# Is there a “tree-like” proof of compactness theorem in the case of uncountably many variables?

I like proofs using trees and König's lemma, since they are very visual.

One of the applications of König's lemma you can show to students is proving compactness theorem for propositional calculus, which says that a set of formula is satisfiable if and only if every finite subset is satisfiable.

In this proof you have to order the statements in your theory into a sequence and order the variables accordingly. Then you construct a tree in which each vertex corresponds to truth values of a variables from the statements $T_1,\dots,T_n$ and then infinite branch gives you interpretation of all variables which is consistent with the whole theory.

In this way you can prove the compactness theorem under the assumption that the set of variables is countable.

Is there a proof in the similar spirit which works for arbitrary sets of variables too? (Or some technique which can be used to obtain uncountable version if we already have countable version?)

I am interested mainly in the proofs avoiding the use of completeness theorem.

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I started to write an answer, but I seem to get off-topic. The key point from that answer is that $\omega$ has the tree property, while it is consistent that no other cardinal has it. If one likes large cardinals then one can also assume strong enough axioms (e.g. a proper class of weakly-compact cardinals) and then have "enough" cardinals with the tree property on which this process can follow through. – Asaf Karagila Apr 25 '13 at 15:29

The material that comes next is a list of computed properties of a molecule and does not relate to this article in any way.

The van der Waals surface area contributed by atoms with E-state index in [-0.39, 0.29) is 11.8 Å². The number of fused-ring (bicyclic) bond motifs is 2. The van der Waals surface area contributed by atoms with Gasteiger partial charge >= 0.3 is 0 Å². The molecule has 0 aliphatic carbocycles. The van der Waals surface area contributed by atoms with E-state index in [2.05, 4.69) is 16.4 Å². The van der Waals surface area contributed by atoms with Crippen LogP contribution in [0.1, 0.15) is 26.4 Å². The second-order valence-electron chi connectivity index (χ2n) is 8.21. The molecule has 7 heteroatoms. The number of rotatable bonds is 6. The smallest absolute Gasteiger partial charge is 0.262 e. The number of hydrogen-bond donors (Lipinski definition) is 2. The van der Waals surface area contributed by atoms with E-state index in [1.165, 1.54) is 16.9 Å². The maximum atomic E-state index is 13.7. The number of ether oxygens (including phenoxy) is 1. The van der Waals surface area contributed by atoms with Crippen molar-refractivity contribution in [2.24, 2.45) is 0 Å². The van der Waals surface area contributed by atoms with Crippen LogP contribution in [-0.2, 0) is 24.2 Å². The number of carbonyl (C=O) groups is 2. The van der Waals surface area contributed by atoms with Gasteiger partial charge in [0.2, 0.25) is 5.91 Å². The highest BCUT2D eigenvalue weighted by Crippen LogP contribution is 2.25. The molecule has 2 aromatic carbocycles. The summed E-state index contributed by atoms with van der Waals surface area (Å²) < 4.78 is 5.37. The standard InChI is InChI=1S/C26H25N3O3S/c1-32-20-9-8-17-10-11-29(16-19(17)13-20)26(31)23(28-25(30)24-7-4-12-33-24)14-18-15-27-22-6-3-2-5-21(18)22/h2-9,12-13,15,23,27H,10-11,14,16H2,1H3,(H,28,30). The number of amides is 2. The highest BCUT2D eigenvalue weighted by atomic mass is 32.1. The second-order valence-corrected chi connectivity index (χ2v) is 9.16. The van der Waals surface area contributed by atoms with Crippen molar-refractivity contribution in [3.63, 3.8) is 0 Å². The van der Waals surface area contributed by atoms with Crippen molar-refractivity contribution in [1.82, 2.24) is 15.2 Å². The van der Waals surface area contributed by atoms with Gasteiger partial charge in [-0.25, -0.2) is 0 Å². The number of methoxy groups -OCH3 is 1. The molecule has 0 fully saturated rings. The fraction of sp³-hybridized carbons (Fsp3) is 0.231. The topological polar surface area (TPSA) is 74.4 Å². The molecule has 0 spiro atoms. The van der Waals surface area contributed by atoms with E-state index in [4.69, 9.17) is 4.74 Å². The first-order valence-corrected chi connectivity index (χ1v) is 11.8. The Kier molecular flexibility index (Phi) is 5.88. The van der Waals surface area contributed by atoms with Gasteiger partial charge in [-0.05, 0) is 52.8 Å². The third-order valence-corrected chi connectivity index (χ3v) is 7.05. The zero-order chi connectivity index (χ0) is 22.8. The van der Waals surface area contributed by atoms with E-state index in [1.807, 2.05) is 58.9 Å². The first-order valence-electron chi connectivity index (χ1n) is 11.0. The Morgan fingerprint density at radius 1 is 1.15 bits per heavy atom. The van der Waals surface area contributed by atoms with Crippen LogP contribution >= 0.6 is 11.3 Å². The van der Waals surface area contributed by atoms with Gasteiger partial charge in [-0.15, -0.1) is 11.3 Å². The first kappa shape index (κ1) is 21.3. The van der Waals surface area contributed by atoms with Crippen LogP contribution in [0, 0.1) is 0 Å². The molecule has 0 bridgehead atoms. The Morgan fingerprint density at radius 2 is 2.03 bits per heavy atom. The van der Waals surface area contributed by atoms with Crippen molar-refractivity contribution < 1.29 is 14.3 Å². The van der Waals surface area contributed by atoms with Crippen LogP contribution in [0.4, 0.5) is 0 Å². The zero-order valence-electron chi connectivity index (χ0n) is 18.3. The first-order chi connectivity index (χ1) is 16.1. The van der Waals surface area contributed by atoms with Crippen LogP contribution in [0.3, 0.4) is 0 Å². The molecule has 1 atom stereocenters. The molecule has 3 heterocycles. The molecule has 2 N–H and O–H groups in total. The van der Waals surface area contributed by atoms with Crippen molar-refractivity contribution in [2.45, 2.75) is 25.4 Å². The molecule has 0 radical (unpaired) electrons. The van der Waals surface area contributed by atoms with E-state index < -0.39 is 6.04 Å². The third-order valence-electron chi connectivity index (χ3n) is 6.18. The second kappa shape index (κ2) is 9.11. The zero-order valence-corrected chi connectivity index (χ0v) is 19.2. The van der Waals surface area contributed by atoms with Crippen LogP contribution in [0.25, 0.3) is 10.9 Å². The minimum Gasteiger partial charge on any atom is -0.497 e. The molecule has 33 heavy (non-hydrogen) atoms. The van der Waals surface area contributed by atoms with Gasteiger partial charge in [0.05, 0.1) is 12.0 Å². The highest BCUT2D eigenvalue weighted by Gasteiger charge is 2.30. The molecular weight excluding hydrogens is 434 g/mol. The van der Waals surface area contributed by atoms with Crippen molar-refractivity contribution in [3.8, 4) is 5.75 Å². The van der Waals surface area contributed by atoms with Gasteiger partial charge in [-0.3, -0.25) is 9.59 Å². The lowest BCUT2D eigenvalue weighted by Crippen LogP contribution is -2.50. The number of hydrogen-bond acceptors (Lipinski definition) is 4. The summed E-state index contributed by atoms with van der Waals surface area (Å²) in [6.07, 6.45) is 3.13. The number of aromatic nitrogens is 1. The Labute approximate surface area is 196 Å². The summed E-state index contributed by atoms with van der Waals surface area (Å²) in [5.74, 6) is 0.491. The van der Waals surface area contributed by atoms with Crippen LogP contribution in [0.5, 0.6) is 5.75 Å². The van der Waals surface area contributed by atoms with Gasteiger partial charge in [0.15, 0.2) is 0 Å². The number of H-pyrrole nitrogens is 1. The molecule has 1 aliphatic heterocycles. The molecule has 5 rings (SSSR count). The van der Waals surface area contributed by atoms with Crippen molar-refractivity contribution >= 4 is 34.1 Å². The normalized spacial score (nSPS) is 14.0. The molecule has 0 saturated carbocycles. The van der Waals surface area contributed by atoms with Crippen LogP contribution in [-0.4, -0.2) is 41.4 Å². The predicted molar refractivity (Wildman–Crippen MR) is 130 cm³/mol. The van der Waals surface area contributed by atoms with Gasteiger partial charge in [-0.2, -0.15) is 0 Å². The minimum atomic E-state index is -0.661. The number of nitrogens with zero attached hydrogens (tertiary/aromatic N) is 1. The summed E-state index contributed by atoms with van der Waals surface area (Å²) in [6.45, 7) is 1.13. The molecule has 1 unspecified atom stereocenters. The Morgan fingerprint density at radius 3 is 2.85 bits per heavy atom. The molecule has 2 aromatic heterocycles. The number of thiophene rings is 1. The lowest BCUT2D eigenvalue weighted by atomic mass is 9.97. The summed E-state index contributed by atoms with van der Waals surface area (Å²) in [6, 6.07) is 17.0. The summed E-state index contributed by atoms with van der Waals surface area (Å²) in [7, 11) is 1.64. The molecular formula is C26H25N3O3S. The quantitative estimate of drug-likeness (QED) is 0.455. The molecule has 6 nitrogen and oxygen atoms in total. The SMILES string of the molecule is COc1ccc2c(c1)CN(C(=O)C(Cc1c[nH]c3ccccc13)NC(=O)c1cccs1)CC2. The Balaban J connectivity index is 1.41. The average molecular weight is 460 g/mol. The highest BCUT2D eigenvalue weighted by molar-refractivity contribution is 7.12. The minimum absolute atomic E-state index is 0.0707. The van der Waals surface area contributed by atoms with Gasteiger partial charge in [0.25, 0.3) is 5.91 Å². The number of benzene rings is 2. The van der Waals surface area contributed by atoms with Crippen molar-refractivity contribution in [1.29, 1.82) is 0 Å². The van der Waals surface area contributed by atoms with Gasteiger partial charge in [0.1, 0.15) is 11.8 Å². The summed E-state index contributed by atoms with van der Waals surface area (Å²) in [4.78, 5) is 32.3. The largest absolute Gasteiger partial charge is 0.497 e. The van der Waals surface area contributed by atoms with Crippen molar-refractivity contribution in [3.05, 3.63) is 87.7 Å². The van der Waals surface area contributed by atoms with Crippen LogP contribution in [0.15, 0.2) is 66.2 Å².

@Asaf: I think your comment will lead to a compactness theorem for a language with conjunctions and disjunctions of fewer than $\kappa$ formulas at a time, where $\kappa$ is weakly compact. The theorem will say that a set of $\kappa$ such statements is satisfiable if every subset of cardinality $<\kappa$ is satisfiable. (That's why such cardinals are called weakly compact.) But the question is about ordinary compactness for finite-sized formulas, and assuming that finite subsets of the theory are satisfiable. – Andreas Blass Apr 25 '13 at 17:31
@Andreas: I think that you're right. That's what I get for reading the question before fully waking up from my nap! :-) – Asaf Karagila Apr 25 '13 at 18:20
@Asaf Even if not exactly answering my question; your comment was very useful to me - I've learned about tree property of cardinals. Thanks to both of you! – Martin Sleziak Apr 25 '13 at 18:21

I don't know a way to make the proof of propositional compactness, for uncountable sets of formulas, look like a tree argument. But if you go back to how König's Lemma is usually proved and apply that argument to the particular tree that you described, then the resulting argument for propositional compactness generalizes quite directly, to the following argument.

Given a set $S$ of propositional formulas, well-order the set of propositional variables occurring in these formulas, and proceed by (transfinite) induction over this well-ordering. When your inductive process arrives at a variable $p$, you assign a truth value to $p$, so as to preserve the following inductive hypothesis:

(*) For any finite subset $F$ of $S$, there exists a truth assignment that makes $F$ true and agrees with all the values assigned so far in your inductive process.

The hypothesis of the compactness theorem is that (*) holds at the beginning of your process, before you've assigned values to any of the variables. If (*) holds when you're about to assign a value to $p$, then you can choose that value so as to maintain (*). The reason is that if the value "true" for $p$ fails to work because of a finite $F_1\subseteq S$ and "false" fails because of $F_2$, then (*) already failed before you gave $p$ any truth value, because of $F_1\cup F_2$. You also have to check that (*) continues to hold at limit stages, but that is easy because any failure at a limit stage, involving a finite $F$ and thus only finitely many variables, would have already been a failure at an earlier stage.